Miller’s female shown here is more modest than most nineteenth-century odalisques made famous by Jean-Auguste-Dominique Ingres and Eugene Delacroix, however many scholars point to the female’s contorted pose and Miller’s treatment of the staged environment as key references to this motif. Her sleeping figure rests on top of a buffalo robe, with only her bare feet and ankles hinting at her body beneath. She is framed with a draped blanket and tree, which acts much as a column, again referencing academic treatments of nudes. In this work especially, Miller creates a very romantic, dreamy image through his treatment of the watercolor, loose brushwork, and background teepees, which appear nestled in the sky.
Emily C. Wilson
A mid-day rest was typical in the Rocky Mountain West, much like the siestas of the southern trappers around Taos and Santa Fe. Nathaniel Wyeth often recorded where his company nooned on their journey to the 1834 rendezvous at Hams’ Fork. Alfred Jacob Miller also described how Every day at 12 o’clock the caravan halts, the horses are permitted to rest and feed, men receive their dinner, and then take a siesta ... The time however to me was too valuable to indulge in the luxury, – so immediately after our halt, I would mount the wagon, get out my port-folio, and go to work.
This image is of a young Shoshone girl lying on a buffalo robe under an awning made from a striped blanket, stretched and tied in the tree branches above her. Several of Miller’s images depict a wool blanket draped in the low hanging branches of a tree to provide a sun screen for those who sit beneath it. This was not an uncommon method used by Indian and trapper alike to create shade where there was none. Blankets were mentioned as part of trapper gear and as a primary trade item in many period journal written by trappers.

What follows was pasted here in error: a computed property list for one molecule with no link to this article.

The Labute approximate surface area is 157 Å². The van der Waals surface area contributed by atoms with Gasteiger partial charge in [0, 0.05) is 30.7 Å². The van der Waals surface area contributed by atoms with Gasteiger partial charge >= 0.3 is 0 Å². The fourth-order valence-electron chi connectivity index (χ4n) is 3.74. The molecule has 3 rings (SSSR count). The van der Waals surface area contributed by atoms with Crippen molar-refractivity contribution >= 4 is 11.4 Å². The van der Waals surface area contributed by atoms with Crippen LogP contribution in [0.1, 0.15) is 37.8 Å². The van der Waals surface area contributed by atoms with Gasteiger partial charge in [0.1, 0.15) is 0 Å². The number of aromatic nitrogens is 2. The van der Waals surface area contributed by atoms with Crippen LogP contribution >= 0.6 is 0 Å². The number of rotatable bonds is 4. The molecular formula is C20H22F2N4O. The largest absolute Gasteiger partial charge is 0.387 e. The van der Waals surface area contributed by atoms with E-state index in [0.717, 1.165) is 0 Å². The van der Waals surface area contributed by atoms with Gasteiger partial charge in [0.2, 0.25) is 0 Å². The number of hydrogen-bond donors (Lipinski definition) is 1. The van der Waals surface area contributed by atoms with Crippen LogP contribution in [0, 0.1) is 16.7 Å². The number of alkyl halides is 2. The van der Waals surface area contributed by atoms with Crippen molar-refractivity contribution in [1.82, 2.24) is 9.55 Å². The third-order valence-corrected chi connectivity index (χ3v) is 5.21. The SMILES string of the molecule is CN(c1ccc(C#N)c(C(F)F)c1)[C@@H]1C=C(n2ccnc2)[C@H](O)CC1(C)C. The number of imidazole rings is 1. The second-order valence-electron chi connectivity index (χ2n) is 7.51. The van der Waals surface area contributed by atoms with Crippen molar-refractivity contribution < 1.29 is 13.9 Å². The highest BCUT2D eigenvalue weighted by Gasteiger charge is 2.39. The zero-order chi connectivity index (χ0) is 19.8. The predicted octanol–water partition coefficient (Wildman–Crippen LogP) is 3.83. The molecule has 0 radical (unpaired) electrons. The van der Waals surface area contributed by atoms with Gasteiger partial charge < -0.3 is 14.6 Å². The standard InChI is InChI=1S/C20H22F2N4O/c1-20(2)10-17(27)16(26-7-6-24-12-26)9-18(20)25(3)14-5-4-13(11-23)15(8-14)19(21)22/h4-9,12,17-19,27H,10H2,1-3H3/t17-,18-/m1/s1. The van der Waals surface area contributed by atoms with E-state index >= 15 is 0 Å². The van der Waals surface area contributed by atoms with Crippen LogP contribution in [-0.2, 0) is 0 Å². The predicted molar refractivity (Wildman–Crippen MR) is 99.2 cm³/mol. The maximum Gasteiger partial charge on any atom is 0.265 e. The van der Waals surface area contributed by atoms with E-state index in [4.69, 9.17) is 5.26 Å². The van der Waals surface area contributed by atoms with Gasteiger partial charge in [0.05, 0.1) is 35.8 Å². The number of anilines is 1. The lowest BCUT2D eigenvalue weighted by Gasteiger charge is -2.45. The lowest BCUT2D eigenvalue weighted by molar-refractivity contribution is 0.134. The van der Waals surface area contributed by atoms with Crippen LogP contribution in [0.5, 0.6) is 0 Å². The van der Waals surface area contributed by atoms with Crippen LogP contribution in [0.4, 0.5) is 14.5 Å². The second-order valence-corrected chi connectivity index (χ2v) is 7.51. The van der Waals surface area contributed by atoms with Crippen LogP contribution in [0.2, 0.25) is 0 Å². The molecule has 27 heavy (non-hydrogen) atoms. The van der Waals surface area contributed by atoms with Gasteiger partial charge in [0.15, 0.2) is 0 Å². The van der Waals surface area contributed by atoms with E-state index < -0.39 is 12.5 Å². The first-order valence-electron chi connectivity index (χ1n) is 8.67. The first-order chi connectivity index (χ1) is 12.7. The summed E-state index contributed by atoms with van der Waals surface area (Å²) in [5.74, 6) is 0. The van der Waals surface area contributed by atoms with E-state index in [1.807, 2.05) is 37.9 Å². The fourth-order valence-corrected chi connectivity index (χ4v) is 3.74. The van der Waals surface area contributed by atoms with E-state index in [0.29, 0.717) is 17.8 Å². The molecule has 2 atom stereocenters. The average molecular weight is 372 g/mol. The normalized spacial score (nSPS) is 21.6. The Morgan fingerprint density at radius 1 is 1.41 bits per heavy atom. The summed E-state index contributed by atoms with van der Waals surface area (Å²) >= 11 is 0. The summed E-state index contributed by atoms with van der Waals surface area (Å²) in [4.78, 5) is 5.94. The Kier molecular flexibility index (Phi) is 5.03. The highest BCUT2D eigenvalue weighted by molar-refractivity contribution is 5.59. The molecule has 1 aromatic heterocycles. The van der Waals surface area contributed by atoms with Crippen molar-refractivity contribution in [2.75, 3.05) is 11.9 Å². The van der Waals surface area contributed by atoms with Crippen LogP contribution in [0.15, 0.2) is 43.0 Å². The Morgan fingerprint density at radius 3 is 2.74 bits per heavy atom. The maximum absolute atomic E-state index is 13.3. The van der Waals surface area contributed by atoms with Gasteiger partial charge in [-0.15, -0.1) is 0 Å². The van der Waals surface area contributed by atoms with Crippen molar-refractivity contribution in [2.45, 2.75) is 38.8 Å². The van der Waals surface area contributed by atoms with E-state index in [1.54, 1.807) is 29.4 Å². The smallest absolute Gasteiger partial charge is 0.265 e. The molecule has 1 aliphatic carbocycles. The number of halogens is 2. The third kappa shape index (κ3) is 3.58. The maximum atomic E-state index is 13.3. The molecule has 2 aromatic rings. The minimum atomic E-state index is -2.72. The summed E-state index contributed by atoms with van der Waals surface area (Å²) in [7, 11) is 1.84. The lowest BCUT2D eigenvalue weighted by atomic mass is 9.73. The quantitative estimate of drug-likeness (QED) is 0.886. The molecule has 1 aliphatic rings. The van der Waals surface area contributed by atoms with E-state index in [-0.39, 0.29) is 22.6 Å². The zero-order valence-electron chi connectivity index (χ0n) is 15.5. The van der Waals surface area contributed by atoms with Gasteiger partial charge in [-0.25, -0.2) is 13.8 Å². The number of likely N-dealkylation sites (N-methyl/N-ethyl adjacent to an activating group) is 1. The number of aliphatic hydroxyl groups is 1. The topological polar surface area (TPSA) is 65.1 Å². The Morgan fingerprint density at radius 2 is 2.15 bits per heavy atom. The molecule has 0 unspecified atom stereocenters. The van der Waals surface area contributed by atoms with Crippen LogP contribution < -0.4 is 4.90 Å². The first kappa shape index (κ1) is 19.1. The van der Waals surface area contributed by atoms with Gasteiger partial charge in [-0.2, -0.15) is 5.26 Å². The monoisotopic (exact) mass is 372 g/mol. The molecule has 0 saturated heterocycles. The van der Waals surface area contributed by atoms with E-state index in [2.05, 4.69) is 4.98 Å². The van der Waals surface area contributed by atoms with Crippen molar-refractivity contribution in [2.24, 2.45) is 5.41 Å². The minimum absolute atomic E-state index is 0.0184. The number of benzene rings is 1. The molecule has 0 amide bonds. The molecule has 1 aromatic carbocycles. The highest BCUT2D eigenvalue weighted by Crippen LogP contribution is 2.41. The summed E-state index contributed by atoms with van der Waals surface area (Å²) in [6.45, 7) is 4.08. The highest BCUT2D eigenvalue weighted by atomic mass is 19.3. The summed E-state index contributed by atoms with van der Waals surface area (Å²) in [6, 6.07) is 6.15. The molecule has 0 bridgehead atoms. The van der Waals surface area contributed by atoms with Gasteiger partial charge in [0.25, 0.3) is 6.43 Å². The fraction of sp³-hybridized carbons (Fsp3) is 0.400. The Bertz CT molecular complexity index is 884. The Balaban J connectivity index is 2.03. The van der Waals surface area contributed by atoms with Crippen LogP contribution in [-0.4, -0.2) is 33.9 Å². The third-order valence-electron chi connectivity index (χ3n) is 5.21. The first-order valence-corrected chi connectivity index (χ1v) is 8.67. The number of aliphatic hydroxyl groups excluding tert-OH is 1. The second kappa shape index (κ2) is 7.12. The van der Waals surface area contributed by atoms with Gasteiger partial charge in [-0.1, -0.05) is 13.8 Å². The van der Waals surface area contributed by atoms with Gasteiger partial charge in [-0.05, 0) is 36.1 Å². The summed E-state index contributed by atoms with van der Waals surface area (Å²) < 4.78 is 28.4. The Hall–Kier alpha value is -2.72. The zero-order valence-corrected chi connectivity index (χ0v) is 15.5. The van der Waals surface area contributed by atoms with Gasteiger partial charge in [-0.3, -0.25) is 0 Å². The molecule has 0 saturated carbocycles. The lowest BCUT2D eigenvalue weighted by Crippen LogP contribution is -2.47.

Shoshone Girl Dress:
The lass wears what appears to be a fringed buckskin dress with a woven red sash tied about her waist. Though barefoot in this painting, most Native women would have typically worn moccasins accompanied with leggings that extended nearly to the knee. John Ball, who traveled to the 1832 rendezvous in Pierre’s Hole, present Teton Valley, Idaho, remember Indian women’s “dresses somewhat ornamented by a projecting edge of the leather, cut into a fringe, shells, feathers and beads, when to be had, worked into their dresses, or in their hair.” Various textiles were traded at rendezvous which, as Warren Ferris pointed out, provided options in clothing fabric. The Indian women he met
are usually dressed in broad cloths, either green, scarlet, or blue. Their frocks are commonly of the latter color entirely, or a combination of the other two; the waist and sleeves being composed of one, and the skirt of the other; and these dresses appear very becoming. On their heads they wear nothing but handkerchiefs, and their feet are enveloped in moccasins.
Ball, John, Autobiography of John Ball
Barlow, Kathleen, “Trappers’ Brides: Intercultural Marriages in the Rocky Mountain Fur Trade”
Ferris, Warren, Life in the Rocky Mountains
Ross, Marvin C., The West of Alfred Jacob Miller
Hardee, Jim, Obstinate Hope, the Western Expeditions of Nathaniel J. Wyeth, 1832-1833
LL: AJM. LR: Snake Female—Reposing. UL: X.
The artist; by descent to Louisa Whyte Norton; [The Old Print Shop, New York, 1947]; The Boatmen’s Bank, St. Louis, Missouri, 1947; Bank of America, New York, NY; present owner, 2013